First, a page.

Glory of Jainism: Senapati Abhu

Published: 10.10.2012

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Senapati Abhu

The huge Muslim army invaded Anhilpur Patan, the capital of Gujarat. King Bhimdev II, the last king of the Solanki empire, was away and people were worried as to who would protect them. The chief of the army was Abhu, a Jain Rajput, who was recently appointed on the post. Being new to the post, he was not in a position to provide leadership to the army. Moreover the army personnel were not in adequate number nor were they fully equipped to fight the invaders. The people and the administrators of the state were naturally worried. The queen understood the problem and decided to act, as the Muslim army was advancing towards the capital. She called Abhu and commanded him to lead the army into war and fight the enemy. Abhu gathered his men and inspired them to fight. He planned out the strategy to checkmate the enemy.

The next day morning the fight began. Abhu, the army chief, was deeply religious and performed pratikraman (ritualized confession) twice a day, once in the morning and then in the evening. It was evening and Abhu was worried. Where could he find a lonely spot for his pratikraman? It was not prudent to leave the field too. The army would be dispirited in the absence of its leader. Abhu was in a dilemma - on the one hand was the religious duty, on the other duty towards the people. He, then, sat on an elephant and began his pratikraman ceremony. He spoke the words, "If I have done some violence to some living organism...", and these words were heard by a soldier. He said to another soldier, "Look at our chief! What a non-violent act on the battlefield in the midst of killings! We fight and kill and he is busy muttering some words proclaiming non-violence. How can we expect such a weakling to show even an iota of bravery?" These words of the soldier reached the queen's ears. She was worried too but was helpless.

The next day in the morning, the battle began. Abhu, with renewed vigour, launched a fierce attack on the enemy formations. Heavy casualties were inflicted upon the enemy and finally it had to surrender. Abhu was victorious and the queen welcomed the victorious chief of the army. The queen, then, said to Abhu, "When the soldiers saw you performing pratikraman, they were disappointed and felt dispirited. I also was worried, but your unprecedented courage surprised us all." Abhu replied, "My vow of non-violence is a personal thing, a matter related to my soul. Protection of my state is my primary duty. For her (motherland's) protection I would not hesitate to commit violence. My body belongs to the nation and it must be used for that purpose. But the soul within me belongs to me and I would try to keep my soul and mind away from violence. That is how I observe my vow of non-violence." Everyone admired Abhu's patriotism and deep devotion to religion.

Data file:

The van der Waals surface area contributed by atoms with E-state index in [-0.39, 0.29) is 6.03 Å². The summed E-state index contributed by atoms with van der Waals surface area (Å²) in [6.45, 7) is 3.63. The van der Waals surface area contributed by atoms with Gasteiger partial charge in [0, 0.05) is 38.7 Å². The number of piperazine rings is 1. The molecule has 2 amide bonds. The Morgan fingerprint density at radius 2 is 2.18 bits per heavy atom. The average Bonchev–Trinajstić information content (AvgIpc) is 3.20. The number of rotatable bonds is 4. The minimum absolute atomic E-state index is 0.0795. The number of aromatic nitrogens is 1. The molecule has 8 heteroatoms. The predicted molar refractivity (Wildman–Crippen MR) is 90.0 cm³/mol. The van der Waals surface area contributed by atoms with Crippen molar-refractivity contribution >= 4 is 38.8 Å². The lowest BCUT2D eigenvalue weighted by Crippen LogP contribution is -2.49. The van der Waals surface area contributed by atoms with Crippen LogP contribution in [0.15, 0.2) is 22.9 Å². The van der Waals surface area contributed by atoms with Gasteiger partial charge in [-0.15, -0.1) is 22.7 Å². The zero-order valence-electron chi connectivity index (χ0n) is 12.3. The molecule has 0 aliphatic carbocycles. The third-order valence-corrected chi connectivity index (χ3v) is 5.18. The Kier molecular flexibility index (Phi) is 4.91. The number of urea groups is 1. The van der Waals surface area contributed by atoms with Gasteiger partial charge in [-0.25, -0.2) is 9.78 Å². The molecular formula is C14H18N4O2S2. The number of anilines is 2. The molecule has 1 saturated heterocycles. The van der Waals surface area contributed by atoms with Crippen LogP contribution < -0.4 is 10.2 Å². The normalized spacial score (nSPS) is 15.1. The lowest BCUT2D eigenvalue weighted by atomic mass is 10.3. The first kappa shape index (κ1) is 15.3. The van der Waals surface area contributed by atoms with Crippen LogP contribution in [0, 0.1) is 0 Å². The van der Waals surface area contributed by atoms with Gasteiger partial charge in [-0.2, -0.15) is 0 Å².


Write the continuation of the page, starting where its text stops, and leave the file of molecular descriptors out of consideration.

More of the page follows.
Devotion to religion and religious practices should go hand in hand. The same applies to knowledge and action. Success comes one's way when both combine. Pratikratnan is an important part of the life of a Jain layman. It is all about one's behaviour in daily life. It shows the path of knowing one's weaknesses or faults and getting rid of them. Pratikraman is a process of self-purification or purification of the soul. One whose soul is pure, untainted can only harbour true devotion and religious feelings. The rituals, if properly followed, are meant for self-purification, for purging one's self of undesirable elements. Senapati Abhu's life reflects his strict observance of religion and pursuance of the path of true religion.

Sources
Title: Glory Of Jainism
Artist:

Ashok Saha and Prathana Saha

Publisher:

Shri Anilbhai Gandhi (Trustee),
Shri-108-Jain-Tirth-Darshan-Bhavan-Trust,
Shri-Samavasaran-Mahamandir,
Palitana - 364270 (India)

Edition: 1998

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Page glossary
Some texts contain  footnotes  and  glossary  entries. To distinguish between them, the links have different colors.
  1. Body
  2. Gujarat
  3. Non-violence
  4. Pratikraman
  5. Rajput
  6. Soul
  7. Violence
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